MADISON, Wis. --
The Air Force's role in space can be traced back to the establishment of the Western Development Division in July of 1954 when work began on developing the ICBM, launch vehicles that would also be adapted to place military satellites into space. Then in September of 1982, the Air Force Space Command was established to serve as the Air Force’s operational command for military space systems. Over the years, the Wisconsin Air National Guard has supported this space mission. A July 1996 issue of the BAM, the newspaper for the 115th Fighter Wing, highlighted this contribution.
The journey lasted only a couple of minutes, but the event marked the dawning of a new era of Wisconsin flight. It was the first sub-orbital rocket ever launched out of Wisconsin. And the Wisconsin Air National Guard was there.
On a sunny Saturday morning in May, an 11-foot-tall Super Loki rocket, weighing 70 pounds, was launched out over Lake Michigan from a specially built launch pad in Sheboygan Harbor. Traveling at five times the speed of sound, it was the culmination of years of planning and months of preparation.
And, according to project director George French of the Wisconsin Space Business Round Table, the project would not have been successful without the key participation of the Wisconsin Air National Guard.
"They were absolutely essential to the successful completion of this launch," French told a gathering of dignitaries in Sheboygan just prior to the launch.
"We are very proud to have been a key player in this important project," proclaimed Brig. Gen. Al Wilkening, Deputy Adjutant General for Air, at the pre-launch ceremony. "It has been a unique opportunity for us to again be a good neighbor and provide equipment and Guard members in support of this educational initiative."
The project was part of the hands-on "Rockets for Schools” program which focuses on stimulating the academic interest and excitement of Wisconsin middle and high school students in math and science, and specifically various aerospace opportunities.
For this project, 45 students, five from each congressional district, were selected from around the state, brought to Sheboygan for two days, where they became part of various teams including launch range safety, tracking, and communication, payload and recovery.
But the fact that there was even a rocket to launch in Sheboygan is where the Wisconsin Air National Guard comes in.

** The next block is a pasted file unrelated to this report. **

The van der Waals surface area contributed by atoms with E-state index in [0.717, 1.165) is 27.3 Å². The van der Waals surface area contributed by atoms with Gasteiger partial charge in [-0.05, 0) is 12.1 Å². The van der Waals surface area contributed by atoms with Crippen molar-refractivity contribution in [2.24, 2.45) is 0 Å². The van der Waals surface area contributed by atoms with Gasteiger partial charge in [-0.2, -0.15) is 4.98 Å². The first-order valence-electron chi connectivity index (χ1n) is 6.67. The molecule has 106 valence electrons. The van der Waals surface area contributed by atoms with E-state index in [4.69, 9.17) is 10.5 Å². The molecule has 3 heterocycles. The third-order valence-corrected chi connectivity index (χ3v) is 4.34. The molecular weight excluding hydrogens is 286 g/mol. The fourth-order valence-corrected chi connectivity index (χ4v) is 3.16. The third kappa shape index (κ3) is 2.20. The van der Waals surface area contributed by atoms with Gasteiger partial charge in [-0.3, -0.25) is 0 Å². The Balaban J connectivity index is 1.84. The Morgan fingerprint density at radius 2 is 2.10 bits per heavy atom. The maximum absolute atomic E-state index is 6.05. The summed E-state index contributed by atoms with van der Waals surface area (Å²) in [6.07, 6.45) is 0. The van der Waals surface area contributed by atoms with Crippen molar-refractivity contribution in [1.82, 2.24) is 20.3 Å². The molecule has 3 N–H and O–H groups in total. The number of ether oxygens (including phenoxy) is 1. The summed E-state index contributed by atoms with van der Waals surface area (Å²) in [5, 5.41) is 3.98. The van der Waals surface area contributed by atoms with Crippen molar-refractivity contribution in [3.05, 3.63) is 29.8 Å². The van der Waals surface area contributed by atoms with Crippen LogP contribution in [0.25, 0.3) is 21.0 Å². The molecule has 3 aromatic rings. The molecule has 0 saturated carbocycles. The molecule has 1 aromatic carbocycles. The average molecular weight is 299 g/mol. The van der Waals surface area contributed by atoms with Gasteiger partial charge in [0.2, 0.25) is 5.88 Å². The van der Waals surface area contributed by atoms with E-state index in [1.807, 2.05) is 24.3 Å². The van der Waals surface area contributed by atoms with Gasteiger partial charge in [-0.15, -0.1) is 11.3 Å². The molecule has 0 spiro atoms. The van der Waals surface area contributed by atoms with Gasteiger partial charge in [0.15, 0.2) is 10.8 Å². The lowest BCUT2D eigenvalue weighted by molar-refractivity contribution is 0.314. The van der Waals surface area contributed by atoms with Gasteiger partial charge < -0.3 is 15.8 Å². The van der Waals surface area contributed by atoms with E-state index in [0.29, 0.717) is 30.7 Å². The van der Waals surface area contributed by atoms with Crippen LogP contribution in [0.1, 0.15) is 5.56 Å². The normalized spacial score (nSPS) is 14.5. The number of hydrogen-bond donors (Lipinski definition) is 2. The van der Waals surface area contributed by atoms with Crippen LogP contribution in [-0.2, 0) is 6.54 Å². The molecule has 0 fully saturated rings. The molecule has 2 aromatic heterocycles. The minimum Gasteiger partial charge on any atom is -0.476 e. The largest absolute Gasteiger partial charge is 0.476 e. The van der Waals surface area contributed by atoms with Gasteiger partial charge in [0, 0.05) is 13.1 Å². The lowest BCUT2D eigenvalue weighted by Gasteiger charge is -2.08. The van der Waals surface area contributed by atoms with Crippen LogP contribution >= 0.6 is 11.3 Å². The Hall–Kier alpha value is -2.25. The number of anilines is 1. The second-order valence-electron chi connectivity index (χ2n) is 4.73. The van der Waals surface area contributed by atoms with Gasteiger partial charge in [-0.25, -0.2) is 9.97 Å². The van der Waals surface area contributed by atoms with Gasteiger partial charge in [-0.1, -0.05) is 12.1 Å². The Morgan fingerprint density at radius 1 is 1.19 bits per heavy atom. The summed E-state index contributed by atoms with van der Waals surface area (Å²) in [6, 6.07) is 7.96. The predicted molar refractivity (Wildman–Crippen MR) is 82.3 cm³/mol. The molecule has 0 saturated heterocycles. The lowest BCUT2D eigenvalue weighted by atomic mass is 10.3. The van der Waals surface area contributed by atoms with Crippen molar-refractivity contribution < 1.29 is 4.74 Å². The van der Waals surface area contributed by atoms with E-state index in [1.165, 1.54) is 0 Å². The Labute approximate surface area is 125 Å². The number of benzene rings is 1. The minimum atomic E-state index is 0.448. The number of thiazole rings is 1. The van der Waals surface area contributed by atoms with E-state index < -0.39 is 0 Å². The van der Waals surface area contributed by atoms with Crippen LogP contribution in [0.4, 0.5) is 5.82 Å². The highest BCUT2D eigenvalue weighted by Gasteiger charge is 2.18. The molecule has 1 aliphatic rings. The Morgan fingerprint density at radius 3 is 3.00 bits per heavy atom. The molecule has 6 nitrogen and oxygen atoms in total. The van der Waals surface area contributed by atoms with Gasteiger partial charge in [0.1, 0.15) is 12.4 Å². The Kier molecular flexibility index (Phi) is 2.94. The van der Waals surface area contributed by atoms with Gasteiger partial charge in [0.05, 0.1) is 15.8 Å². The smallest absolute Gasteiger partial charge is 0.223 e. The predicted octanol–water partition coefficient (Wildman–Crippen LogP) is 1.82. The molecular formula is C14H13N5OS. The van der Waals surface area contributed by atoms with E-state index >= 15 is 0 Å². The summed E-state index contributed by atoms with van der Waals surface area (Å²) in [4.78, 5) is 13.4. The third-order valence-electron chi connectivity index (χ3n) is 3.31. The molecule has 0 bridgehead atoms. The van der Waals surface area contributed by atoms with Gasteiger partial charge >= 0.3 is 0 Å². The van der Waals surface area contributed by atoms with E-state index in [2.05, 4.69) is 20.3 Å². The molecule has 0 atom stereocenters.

After the first "Rockets for Schools" launch in Florida in 1993, the Aerospace State Association, sponsors of the initial launch, chose to initiate a permanent educational "Rockets for School” program. They received from the Florida Spaceport Authority four sub-orbital rockets. Wisconsin got one of them and, as it turns out, was the first to launch. But how do you get this rocket from the shores of the Atlantic to the shore of Lake Michigan?
Enter the Wisconsin Air National Guard. In April 1995, a KCR-135 refueling tanker from Milwaukee's 128th Air Refueling Wing (ARW) transported the rocket to Wisconsin as part of a training mission. The Guard's involvement had actually begun at the very beginning when retired Lt. Col. Tom Thomas, a former guard pilot and current aviation chief for the Wisconsin Department of Transportation had convened a meeting in Madison on two months earlier.
Not only did the Air Guard provide the transportation from Florida to Wisconsin, but it provided a year-long storage spot at Volk Field where it was overseen by the 128th Air Control Squadron (ACS). Former 128th ACS commander, retired Lt Col Bob Schick chaired the launch's Launch and Range Safety committee. This included the coordination, the participation, and involvement of the U.S. Coast Guard, the Federal Aviation Administration and the Sheboygan Area Coordinating Committee.
The 115th Fighter Wing provided its C-26 aircraft to transport the launch team from the National Aeronautics and Space Administration that supervised the entire pre-launch, launch, and recovery effort.
After a year in storage, the 128th ACS transported the rocket to Sheboygan where security for the launch site was provided by the 128th ARW.
The ground tracking radar, range safety control was provided by a 128th ACS mobile radar and operations module.
"We supported the project enthusiastically," reflected Maj. Herb Dannenberg, 128th ACS commander, "not only because of the great educational value for our young people but because it also gave us another chance to do some real-world training." The unit's radar at its home base of Volk Field data linked images of all air traffic in the area to the launch site in Sheboygan.
With crowds of space enthusiasts and community leaders watching from across the harbor channel, the launch proceeded on time and on course. The rocket climbed to more than 34 miles above the Lake, then ejected its payload carrying weather instruments, a tracking chip, and a camera. Spent rocket stages fell within the Controlled Firing Area which was in Lake Michigan and within 22 miles of the launch site. Later, sponsors retrieved the four-pound payload which returned to earth by parachute near the eastern shore of Lake Michigan.
The event attracted statewide media attention and was also broadcast on Sheboygan's public access cable channel and on the Internet.
And the Air Guard's participation is not over. On behalf of the Wisconsin Air National Guard, General Wilkening has already committed to supporting future launches consistent with the many opportunities it provides the Air Guard.
And, if George French has his way, the next rocket launch in Wisconsin will come in the next year as part of a larger, on-going effort to improve the math and science training and the space education of the next generation.